Tuesday MLB Odds, Picks & Predictions: Red Sox vs. Rays Betting Preview (June 22)
Michael Reaves/Getty Images. Pictured: Wander Franco
- MLB's No. 1 prospect, Wander Franco, is set for his MLB debut on Tuesday night when the Rays host the Red Sox.
- The Rays have lost six straight and face a Red Sox lineup that started the season as one of the best in MLB.
- Collin Whitchurch breaks down the matchup and whether Tampa Bay is worth a bet with Franco in the lineup.
Red Sox vs. Rays Odds
|Red Sox Odds||+110|
|Over/Under||7.5 (-118 / -104)|
|Time||7:10 p.m. ET|
Wander Franco has been the consensus top prospect in baseball since the conclusion of the 2019 season. On Tuesday night in St. Petersburg, fans will get their first look at him in a major-league uniform.
Franco, the 20-year-old phenom who has ranked No. 1 on the prospect lists of MLB Pipeline, Baseball America and Baseball Prospectus for each of the last two seasons, will be with the Rays for their series opener against the Boston Red Sox, hoping to provide a boost to a team that has gone from the best record in the American League to a half-game behind Boston in the AL East race in the span of about a week and a half.
How should you bet Franco and the Rays against the scuffling Eduardo Rodriguez? Let’s see where we can find an edge.
Rough Luck For Boston’s Rodriguez
Boston has regained first place from the Rays more thanks to Tampa’s struggles than any sort of overwhelming hot stretch of its own. Since sweeping the rival Yankees in the Bronx on June 4-6, the Red Sox have only one series win — a two-game sweep of the Braves last week. They’ve lost two of three to the Astros, Blue Jays, and most recently the Royals.
The pitcher Franco will be taking his hacks against in his debut is Eduardo Rodriguez, who continues to be one of the unluckiest pitchers in baseball. The 28-year-old is posting career-best numbers in K-BB% — to 20.6% from a career mark of 15.9% — but enters the latter stages of June with a 6.21 ERA, the third-worst ERA in the majors among pitchers who have thrown at least as many innings as him (ahead of only Carlos Martinez and Brad Keller).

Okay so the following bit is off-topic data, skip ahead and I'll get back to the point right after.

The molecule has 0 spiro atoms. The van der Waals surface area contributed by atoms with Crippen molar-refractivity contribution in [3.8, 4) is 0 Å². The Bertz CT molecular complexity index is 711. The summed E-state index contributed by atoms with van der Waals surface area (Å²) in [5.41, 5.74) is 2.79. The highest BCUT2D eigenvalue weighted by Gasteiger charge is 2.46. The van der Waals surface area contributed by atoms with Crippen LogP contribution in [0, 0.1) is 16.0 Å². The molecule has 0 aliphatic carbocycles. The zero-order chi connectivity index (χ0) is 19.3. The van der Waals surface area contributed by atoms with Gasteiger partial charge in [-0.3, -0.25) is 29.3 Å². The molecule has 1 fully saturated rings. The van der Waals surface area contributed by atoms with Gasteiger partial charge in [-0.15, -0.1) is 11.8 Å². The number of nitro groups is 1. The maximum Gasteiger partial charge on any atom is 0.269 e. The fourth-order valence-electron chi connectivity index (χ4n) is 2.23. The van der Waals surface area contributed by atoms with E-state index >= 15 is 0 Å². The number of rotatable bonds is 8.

The metrics indeed think Rodriguez has been unlucky, and the aforementioned K/BB numbers are a big reason why. His expected numbers (xFIP 3.38; xERA 3.54) conclude as much, and even the less-bullish DRA (4.78) is nearly one and a half runs lower. But Rodriguez isn’t faultless in his numbers. The .380 BABIP is certainly unsustainable and will come down, but Rodriguez is also giving up less soft contact than ever before in his career.
The Hard% isn’t beyond the norm (28.4% actually down from his career mark of 29.2%) but all of the soft contact he once allowed is gone. His Soft% is down nearly nine percent from when he last pitched in 2019 (13.9% from 22.7%). Collectively, 86.1% of the batted balls against Rodriguez can be classified as hard or medium.
The Wander Franco Section
When Franco was 17 years old, he got his first taste of stateside-affiliated action — something uncommon for someone his age. He proceeded to hit .351/.418/.587 in the Appalachian League and immediately become one of the 10-or-so best prospects in baseball.
All he’s done since is completely obliterate every stop along the way. There hasn’t been many stops, mind you, as the year 2001 written on his birth certificate indicates he didn’t need to marinate much in the minors (not unlike recent fellow consensus top prospects Vladimir Guerrero Jr. and Ronald Acuña Jr.), and would’ve likely already debuted if it weren’t for the canceled minor-league season in 2020 and the Rays’ presumed desire to get another year of service time out of him by delaying his promotion this year.
Franco has, to put it simply, the best bat-to-ball skill in the minors and a chance to have the best in the majors fairly quickly. He’s elite there, and very good to great at virtually everything else. We’re talking about a player who has a chance to compete for batting titles and put up above-average power and speed numbers at a young age — while competently handling the toughest position on the defensive spectrum.
None of this means a whole lot about your bet for tonight, I know, but if you’re gonna gamble on and watch Franco’s debut, it’s important to learn just how exciting he truly is as a prospect.
For Tuesday, the Rays utilized bulk guy and often-times starting pitcher Ryan Yarbrough behind an opener (Andrew Kittredge). The 6-foot-5 lefty had his worst outing of the season against the Red Sox way back on April 7, allowing six earned runs on nine hits in five innings. He’s been solid overall this season, with a seven-outing stretch of allowing three earned runs or fewer snapped last time out against the White Sox.
Red Sox-Rays Pick
After a hot start to the season, Boston’s offense has regressed to being only slightly above-average, and they’re exactly average (100 wRC+, 15th in MLB) against southpaws.
Yarbrough has mostly worked as a straight starter this season, but has been the bulk guy following an opener on four occasions, and Tampa is 3-1 in such games, with the only loss a 1-0 decision to the Yankees in early May.
It’s tempting to back Rodriguez and the Red Sox given their status as small underdogs and the likelihood of positive regression from Rodriguez. Likewise, Tampa’s six straight losses — including a four-game sweep in Seattle over the weekend — make them entirely fade-able.
But you don’t bet based on what’s happened, you bet based on what you think will happen. The unquantifiable aspect of Franco’s presence giving Tampa’s lineup a boost, combined with the Rays’ success with the opener/Yarbrough strategy, plus Rodriguez’s general poor luck and struggles, make Tampa as a short favorite the worthy play. I would do so to -120.
Pick: Rays -114 (bet to -120)